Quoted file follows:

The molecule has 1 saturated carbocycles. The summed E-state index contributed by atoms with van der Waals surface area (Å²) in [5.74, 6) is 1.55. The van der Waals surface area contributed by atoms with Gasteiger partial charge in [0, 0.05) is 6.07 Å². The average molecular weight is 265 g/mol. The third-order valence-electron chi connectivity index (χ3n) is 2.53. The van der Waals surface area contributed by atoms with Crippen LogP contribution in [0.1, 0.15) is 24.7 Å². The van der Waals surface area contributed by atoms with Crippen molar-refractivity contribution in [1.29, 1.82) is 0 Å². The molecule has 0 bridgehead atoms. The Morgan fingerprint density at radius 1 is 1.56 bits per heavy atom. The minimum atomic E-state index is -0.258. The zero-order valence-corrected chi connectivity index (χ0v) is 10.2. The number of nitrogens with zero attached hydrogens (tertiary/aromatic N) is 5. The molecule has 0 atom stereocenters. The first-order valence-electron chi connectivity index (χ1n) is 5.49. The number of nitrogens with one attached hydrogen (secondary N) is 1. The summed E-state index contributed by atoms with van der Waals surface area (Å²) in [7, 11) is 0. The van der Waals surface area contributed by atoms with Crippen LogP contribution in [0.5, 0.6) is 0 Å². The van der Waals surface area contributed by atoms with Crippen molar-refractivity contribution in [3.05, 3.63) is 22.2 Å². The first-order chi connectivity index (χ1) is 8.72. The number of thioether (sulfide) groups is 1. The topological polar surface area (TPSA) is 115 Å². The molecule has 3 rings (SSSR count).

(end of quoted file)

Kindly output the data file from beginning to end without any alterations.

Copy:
The molecule has 1 saturated carbocycles. The summed E-state index contributed by atoms with van der Waals surface area (Å²) in [5.74, 6) is 1.55. The van der Waals surface area contributed by atoms with Gasteiger partial charge in [0, 0.05) is 6.07 Å². The average molecular weight is 265 g/mol. The third-order valence-electron chi connectivity index (χ3n) is 2.53. The van der Waals surface area contributed by atoms with Crippen LogP contribution in [0.1, 0.15) is 24.7 Å². The van der Waals surface area contributed by atoms with Crippen molar-refractivity contribution in [1.29, 1.82) is 0 Å². The molecule has 0 bridgehead atoms. The Morgan fingerprint density at radius 1 is 1.56 bits per heavy atom. The minimum atomic E-state index is -0.258. The zero-order valence-corrected chi connectivity index (χ0v) is 10.2. The number of nitrogens with zero attached hydrogens (tertiary/aromatic N) is 5. The molecule has 0 atom stereocenters. The first-order valence-electron chi connectivity index (χ1n) is 5.49. The number of nitrogens with one attached hydrogen (secondary N) is 1. The summed E-state index contributed by atoms with van der Waals surface area (Å²) in [7, 11) is 0. The van der Waals surface area contributed by atoms with Crippen LogP contribution in [0.5, 0.6) is 0 Å². The van der Waals surface area contributed by atoms with Crippen molar-refractivity contribution in [3.05, 3.63) is 22.2 Å². The first-order chi connectivity index (χ1) is 8.72. The number of thioether (sulfide) groups is 1. The topological polar surface area (TPSA) is 115 Å². The molecule has 3 rings (SSSR count).